Finally, if you want something that is more faithful to John of the Cross, look at Ruth Burrows’ Ascent to Love: The Spiritual Teaching of St. John of the Cross. Burrows is a Carmelite nun and one of the most respected of living contemplative teachers (of any tradition); this book offers contemporary guidance for navigating the complexities and nuances of the saint’s teachings, including understanding the distinctions between not only the dark night of the senses and the dark night of the soul, but even seeing how the dark night of the spirit has both an “active” and a “passive” dimension.

I hope all of this is helpful. One last thought: given that dark night experiences are challenging, I would encourage anyone who is serious about maturing in their contemplative prayer practice to see a spiritual director regularly. Having someone to discuss your spirituality with can be an important safeguard against getting caught up in ego-trips (“I’m so advanced, look at my dark night!”), or even worse, confusing an authentic dark night process with the more ordinary — but equally painful — experience of deep grief or even depression. Having a friend or companion to help you discern your spiritual journey is, for most of us, a necessary blessing.

The Difference Between Meditation and Contemplation

A reader of my blog writes:

As someone new and aspiring to find a more contemplative lifestyle, I’m curious of one thing. Is there a critical difference between sitting time and ‘observing silence, acknowledging God is present’ versus ‘meditating on God, whether through a holy text, your experiences with God, or other characteristics of God’?

Thanks for your question. And the short answer to it is “Yes”!

You are describing a basic difference between meditation (as it has traditionally been understood in Christian spirituality which looks different from the popular/secular ideas of what meditation means) and contemplation (which, again, means something different in a Christian context than in a secular understanding).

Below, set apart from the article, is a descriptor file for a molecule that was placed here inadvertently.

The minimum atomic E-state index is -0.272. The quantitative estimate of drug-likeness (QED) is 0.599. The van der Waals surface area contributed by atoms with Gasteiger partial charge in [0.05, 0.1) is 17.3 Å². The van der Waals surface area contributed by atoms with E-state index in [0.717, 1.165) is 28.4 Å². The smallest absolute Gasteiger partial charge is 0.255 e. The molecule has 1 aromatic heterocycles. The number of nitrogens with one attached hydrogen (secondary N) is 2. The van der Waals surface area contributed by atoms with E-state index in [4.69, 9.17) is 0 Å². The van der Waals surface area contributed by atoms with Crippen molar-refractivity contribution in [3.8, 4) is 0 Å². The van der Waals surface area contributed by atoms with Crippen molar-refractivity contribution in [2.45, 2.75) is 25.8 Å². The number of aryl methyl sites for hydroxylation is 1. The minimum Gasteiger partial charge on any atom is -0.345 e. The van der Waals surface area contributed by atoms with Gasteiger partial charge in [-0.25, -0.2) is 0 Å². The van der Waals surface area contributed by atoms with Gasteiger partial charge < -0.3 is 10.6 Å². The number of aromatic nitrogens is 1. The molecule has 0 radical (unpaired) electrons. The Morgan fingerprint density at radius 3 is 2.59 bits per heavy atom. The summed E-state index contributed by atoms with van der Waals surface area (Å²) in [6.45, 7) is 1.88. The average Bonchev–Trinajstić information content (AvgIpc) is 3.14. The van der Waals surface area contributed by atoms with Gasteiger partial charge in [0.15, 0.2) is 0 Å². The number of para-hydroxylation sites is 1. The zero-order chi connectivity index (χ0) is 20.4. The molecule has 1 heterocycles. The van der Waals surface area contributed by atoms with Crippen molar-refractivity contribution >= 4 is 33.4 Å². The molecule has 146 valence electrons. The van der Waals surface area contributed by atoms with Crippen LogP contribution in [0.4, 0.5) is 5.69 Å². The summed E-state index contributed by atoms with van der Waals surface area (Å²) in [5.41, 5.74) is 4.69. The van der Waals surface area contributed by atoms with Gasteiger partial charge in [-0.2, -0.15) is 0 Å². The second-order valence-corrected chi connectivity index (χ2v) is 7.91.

Hopefully, by understanding the Christian meaning of these words, it will be easier to recognize how they are distinct in a person’s prayer life.

Christian Meditation

To understand Christian meditation, let’s begin with a different word: pondering. To meditate on God, or Christ, or one of the mysteries of the Christian faith, has a quality of pondering about it. Now, pondering (‘to ponder’) comes from the same root word that gives us pound, as in a pound of weight.  To ponder something is to weigh it. That can be meant literally (as in weighing something in scales), but it has a psychological sense of weighing something in our minds. So the Oxford English Dictionary says, “To consider, meditate, reflect; to think deeply or seriously on, muse over.” Notice meditation is part of that definition.

To meditate on how much God loves me is something different from simply observing silence, which takes us to a place deeper in our awareness than mere thought or feelings.

So we ponder God, or Christ, or the mysteries of the faith, by musing on them, thinking over them, considering them. There is engaged mental activity at play. Not necessarily a lot of words: we can ponder something in an emotional or “affective” way, as in feeling appreciation for God’s forgiveness or having a sense of love welling up in our hearts.

But the key to this kind of meditation is a process of cognitive, mental engagement. To meditate on how much God loves me is something different from simply observing silence, which takes us to a place deeper in our awareness than mere thought or feelings. And that leads us the Christian understanding of contemplation.

Christian Contemplation

Contemplation has been described as gazing wordlessly on Christ with love. That’s a pretty good definition, although I would suggest that the emotional awareness of love is still a meditative experience. But maybe it’s helpful to remember that meditation and contemplation are like two ends of a continuum: there is no hard and fast distinction separating them, although they are different. Think of it this way: in meditation, there comes a point when the pondering stops, and the focus of your awareness shifts from your thoughts and feelings to a more vast, luminous recognition of silence, within and between and beneath all your thoughts and feelings. At this point you are transitioning from meditation to contemplation.